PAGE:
Instagram Is Profiting Off Disgusting Apps That Undress People Without Their Consent

Dressed Down

AI image generators that claim the ability to "undress" celebrities and random women are nothing new — but now, they've been spotted in monetized ads on Instagram.

As 404 Media reports, Meta — the parent company of Facebook and Instagram — contained in its ad library several paid posts promoting so-called "nudify" apps, which use AI to make deepfaked nudes out of clothed photos.

In one ad, a photo of Kim Kardashian was shown next to the words "undress any girl for free" and "try it." In another, two AI-generated photos of a young-looking girl sit side by side — one with her wearing a long-sleeved shirt, another appearing to show her topless, with the words "any clothing delete" covering her breasts.

Over the past six months, these sorts of apps have gained unfortunate notoriety after they were used to generate fake nudes of teen girls in American schools and Europe, prompting investigations and law proposals aimed at protecting children from such harmful AI uses. As Vice reported at the end of last year, students in Washington said they found the "undress" app they used to create fake nudes of their classmates via TikTok advertisements.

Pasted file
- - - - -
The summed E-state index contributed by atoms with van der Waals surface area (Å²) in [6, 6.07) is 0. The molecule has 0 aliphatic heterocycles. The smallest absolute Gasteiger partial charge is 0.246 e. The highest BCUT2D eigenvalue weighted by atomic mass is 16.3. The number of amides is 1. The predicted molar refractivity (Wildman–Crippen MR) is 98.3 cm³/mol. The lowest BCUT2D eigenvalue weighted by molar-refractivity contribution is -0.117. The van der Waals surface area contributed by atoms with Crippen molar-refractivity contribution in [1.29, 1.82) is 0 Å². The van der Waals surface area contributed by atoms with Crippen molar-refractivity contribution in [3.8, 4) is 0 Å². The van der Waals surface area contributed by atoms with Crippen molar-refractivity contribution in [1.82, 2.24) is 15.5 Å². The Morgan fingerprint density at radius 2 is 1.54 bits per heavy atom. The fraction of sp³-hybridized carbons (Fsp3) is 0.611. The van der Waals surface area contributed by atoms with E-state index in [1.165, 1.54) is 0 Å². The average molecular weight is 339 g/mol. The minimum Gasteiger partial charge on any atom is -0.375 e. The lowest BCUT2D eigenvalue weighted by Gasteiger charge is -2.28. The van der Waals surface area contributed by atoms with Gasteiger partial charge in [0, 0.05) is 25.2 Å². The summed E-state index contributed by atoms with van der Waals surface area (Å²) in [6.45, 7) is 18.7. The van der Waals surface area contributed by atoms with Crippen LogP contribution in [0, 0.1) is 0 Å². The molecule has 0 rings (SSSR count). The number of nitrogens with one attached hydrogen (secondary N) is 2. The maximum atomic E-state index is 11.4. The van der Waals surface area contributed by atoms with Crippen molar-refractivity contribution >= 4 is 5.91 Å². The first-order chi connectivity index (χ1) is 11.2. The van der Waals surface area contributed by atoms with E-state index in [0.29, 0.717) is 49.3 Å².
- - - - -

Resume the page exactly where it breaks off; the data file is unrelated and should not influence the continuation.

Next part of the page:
Takedown Request

In its investigation, 404 found that many of the ads its reporters came across had been taken down from the Meta Ad Library by the time they checked it out, while others were only struck down once it alerted a company spokesperson to their existence.

"Meta does not allow ads that contain adult content," the spokesperson told the website, "and when we identify violating ads we work quickly to remove them, as we’re doing here."

Others still, however, were still up when 404 published its story, suggesting that like with so many content enforcement efforts, Meta is taking a whac-a-mole approach to banning these sorts of ads even as others crop up.

Last summer, Futurism found that Google was readily directing searchers to deepfake porn that not only featured celebrities spoofed into nude photos, but also of lawmakers, influencers, and other public figures who didn't consent to such usage of their images. When doing a cursory search, Google still showed "MrDeepFakes," the biggest purveyor of such content, first when searching for "deepfake porn."

During its investigation, 404 found that one of the apps in question both prompted users to pay a $30 subscription fee to access its NSFW capabilities and, ultimately, was not able to generate nude images. Still, it's terrifying that such things are being advertised on Instagram at all, especially considering that 50 percent of teens, per a Pew poll from last year, still report daily usage of the Meta-owned app.

More on deepfakes: AI-Powered Camera Takes Pictures of People But Instantly Makes Them Naked